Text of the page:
Saturday, February 4, 2012

Why Women fall in Love with Sherlock Holmes

If any of you have watched the new BBC series, "Sherlock" (in the US, it's available on PBS Masterpiece), you probably have noticed Benedict Cumberbatch, the outstanding elven-faced British actor playing the consulting detective. Since the launch of the show which has, by the way, the most superb writing I've ever seen on TV, many female viewers have found themselves "Cumberbatched" - compelled by the new Holmes's dark chocolate voice and passionate, incredibly dedicated performance. Sherlock declares himself as unwilling to share any human emotions, since they would affect his highly efficient brain. I wouldn't go so far as to say that he's asexual, but he knows how to control his most primal urges, having dedicated his life to solving crimes and bringing criminals to justice.

Now have a look at Dr. Watson, Sherlock's faithful, supportive friend and flatmate at London's most famous address, 221B Baker Street. Martin Freeman brilliantly, perfectly plays him just as Doyle wrote this character - not an elderly doctor, like in the movies, but thirtysomething, intelligent, educated, brave and adventurous. Sherlock would be a boring story if we didn't see the detective mastermind's actions through Watson's eyes.

Watson - nowadays known as "John" since Holmes and Watson call each other by their given name - is a man of honor and integrity, and most of all, a romantic (as was his creator and secret impersonation, Doyle). Wouldn't he be the perfect guy to fall in love with? He's ready to give his heart to the right woman, he's faithful, intelligent (although no genius like Sherlock), brave and adventurous. You could totally imagine him doing the dishes and playing with his kids, a true family man (in Arthur Conan Doyle's original canon he marries, actually), not something one could say about Sherlock, who's a high-functioning sociopath, as he admits himself in the TV series.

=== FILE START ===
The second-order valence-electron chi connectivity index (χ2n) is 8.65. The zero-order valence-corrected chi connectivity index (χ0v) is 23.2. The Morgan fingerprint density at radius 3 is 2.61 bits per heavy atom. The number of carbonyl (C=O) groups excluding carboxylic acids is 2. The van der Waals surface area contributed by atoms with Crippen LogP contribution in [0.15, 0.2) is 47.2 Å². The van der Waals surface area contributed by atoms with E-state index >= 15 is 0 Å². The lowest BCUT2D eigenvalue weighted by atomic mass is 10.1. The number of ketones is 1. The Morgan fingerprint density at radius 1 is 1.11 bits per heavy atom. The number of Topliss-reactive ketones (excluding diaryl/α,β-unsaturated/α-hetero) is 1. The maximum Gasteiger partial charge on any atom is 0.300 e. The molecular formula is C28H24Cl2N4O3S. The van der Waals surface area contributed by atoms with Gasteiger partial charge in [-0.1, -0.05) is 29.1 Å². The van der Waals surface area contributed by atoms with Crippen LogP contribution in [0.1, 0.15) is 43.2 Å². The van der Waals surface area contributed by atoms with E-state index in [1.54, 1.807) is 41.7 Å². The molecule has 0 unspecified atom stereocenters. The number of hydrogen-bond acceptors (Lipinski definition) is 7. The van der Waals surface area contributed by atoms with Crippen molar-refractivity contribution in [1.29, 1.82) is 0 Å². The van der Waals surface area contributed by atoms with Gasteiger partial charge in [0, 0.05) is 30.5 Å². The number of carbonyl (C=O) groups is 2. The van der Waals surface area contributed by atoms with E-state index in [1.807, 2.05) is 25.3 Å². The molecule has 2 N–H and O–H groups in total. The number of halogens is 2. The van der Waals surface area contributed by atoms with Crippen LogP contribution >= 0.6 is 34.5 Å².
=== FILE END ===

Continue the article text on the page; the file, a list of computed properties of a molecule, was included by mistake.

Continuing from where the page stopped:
But Sherlock is the one who "flicks our Bic", to quote Charlaine Harris. It has always been this way, with every actor who played Holmes, Basil Rathbone and Jeremy Brett probably the most notable among many others. I am quite sure some of them were surprised about the passionate reaction they evoked in their female viewers. But why do we find the detective so sexy when he clearly doesn't need our companionship?

If we were 14-year-old fan girls, a psychologist would say that we felt attracted to Sherlock because he doesn't threaten us with overly aggressive male sexuality (you can also apply this assumption to feminine-looking boyband members who are adored by teenage girls). Since we are adult women, however, we don't raise objections against a bit of sexual forwardness by a man whose attention we crave. So what is it that turns us on about a man who clearly denies his sexual side?

Exclusiveness, and the need to feel special. We want to be the only woman who manages to lure the detective out of his shell. We want to be Irene Adler, the near-genius female adventuress who is actually called "The Woman" by the intrigued Sherlock. Is it too foolish to imagine the wild, passionate beast we'll unleash behind the detective's cool demeanor once we managed to seduce him?

Well, a girl can always dream - even if we end up marrying the good Dr Watson and living happily ever after with him instead. Who knows, maybe there's a wild beast hidden in him, as well?

Yours truly,
Deborah Court

@All characters and pictures are the property of Arthur Conan Doyle, BBC and PBS Masterpiece. No copyright infringement is intended. No monetary compensation is gained. Used for entertainment purposes only.